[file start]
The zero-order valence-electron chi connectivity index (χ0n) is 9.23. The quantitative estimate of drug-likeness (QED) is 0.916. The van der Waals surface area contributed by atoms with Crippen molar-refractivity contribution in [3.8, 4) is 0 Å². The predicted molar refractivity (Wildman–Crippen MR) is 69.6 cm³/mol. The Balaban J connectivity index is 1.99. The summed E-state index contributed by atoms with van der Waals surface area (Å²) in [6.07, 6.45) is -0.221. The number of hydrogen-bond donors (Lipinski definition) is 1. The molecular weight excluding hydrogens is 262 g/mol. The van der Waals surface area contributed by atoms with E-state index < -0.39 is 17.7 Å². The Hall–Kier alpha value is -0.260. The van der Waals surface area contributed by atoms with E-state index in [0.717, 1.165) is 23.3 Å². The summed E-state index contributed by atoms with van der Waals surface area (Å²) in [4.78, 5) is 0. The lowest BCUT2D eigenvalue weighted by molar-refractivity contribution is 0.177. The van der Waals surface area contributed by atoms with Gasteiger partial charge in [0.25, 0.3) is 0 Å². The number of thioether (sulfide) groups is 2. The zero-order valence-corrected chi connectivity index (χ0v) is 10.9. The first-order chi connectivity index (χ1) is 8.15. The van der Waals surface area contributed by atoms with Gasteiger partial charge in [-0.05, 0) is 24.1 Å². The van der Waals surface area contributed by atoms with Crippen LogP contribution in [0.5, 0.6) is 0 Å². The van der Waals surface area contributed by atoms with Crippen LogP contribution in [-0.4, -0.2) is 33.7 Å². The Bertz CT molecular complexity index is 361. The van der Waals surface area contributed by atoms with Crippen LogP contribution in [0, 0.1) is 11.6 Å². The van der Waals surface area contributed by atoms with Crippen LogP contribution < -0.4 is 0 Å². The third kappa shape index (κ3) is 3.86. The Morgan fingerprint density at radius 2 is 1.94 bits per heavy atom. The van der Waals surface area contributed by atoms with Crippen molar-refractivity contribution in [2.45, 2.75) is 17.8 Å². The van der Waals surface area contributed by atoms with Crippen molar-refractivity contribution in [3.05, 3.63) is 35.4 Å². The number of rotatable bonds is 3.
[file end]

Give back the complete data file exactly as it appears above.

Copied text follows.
The zero-order valence-electron chi connectivity index (χ0n) is 9.23. The quantitative estimate of drug-likeness (QED) is 0.916. The van der Waals surface area contributed by atoms with Crippen molar-refractivity contribution in [3.8, 4) is 0 Å². The predicted molar refractivity (Wildman–Crippen MR) is 69.6 cm³/mol. The Balaban J connectivity index is 1.99. The summed E-state index contributed by atoms with van der Waals surface area (Å²) in [6.07, 6.45) is -0.221. The number of hydrogen-bond donors (Lipinski definition) is 1. The molecular weight excluding hydrogens is 262 g/mol. The van der Waals surface area contributed by atoms with E-state index < -0.39 is 17.7 Å². The Hall–Kier alpha value is -0.260. The van der Waals surface area contributed by atoms with E-state index in [0.717, 1.165) is 23.3 Å². The summed E-state index contributed by atoms with van der Waals surface area (Å²) in [4.78, 5) is 0. The lowest BCUT2D eigenvalue weighted by molar-refractivity contribution is 0.177. The van der Waals surface area contributed by atoms with Gasteiger partial charge in [0.25, 0.3) is 0 Å². The number of thioether (sulfide) groups is 2. The zero-order valence-corrected chi connectivity index (χ0v) is 10.9. The first-order chi connectivity index (χ1) is 8.15. The van der Waals surface area contributed by atoms with Gasteiger partial charge in [-0.05, 0) is 24.1 Å². The van der Waals surface area contributed by atoms with Crippen LogP contribution in [0.5, 0.6) is 0 Å². The van der Waals surface area contributed by atoms with Crippen LogP contribution in [-0.4, -0.2) is 33.7 Å². The Bertz CT molecular complexity index is 361. The van der Waals surface area contributed by atoms with Crippen LogP contribution in [0, 0.1) is 11.6 Å². The van der Waals surface area contributed by atoms with Crippen LogP contribution < -0.4 is 0 Å². The third kappa shape index (κ3) is 3.86. The Morgan fingerprint density at radius 2 is 1.94 bits per heavy atom. The van der Waals surface area contributed by atoms with Crippen molar-refractivity contribution in [2.45, 2.75) is 17.8 Å². The van der Waals surface area contributed by atoms with Crippen molar-refractivity contribution in [3.05, 3.63) is 35.4 Å². The number of rotatable bonds is 3.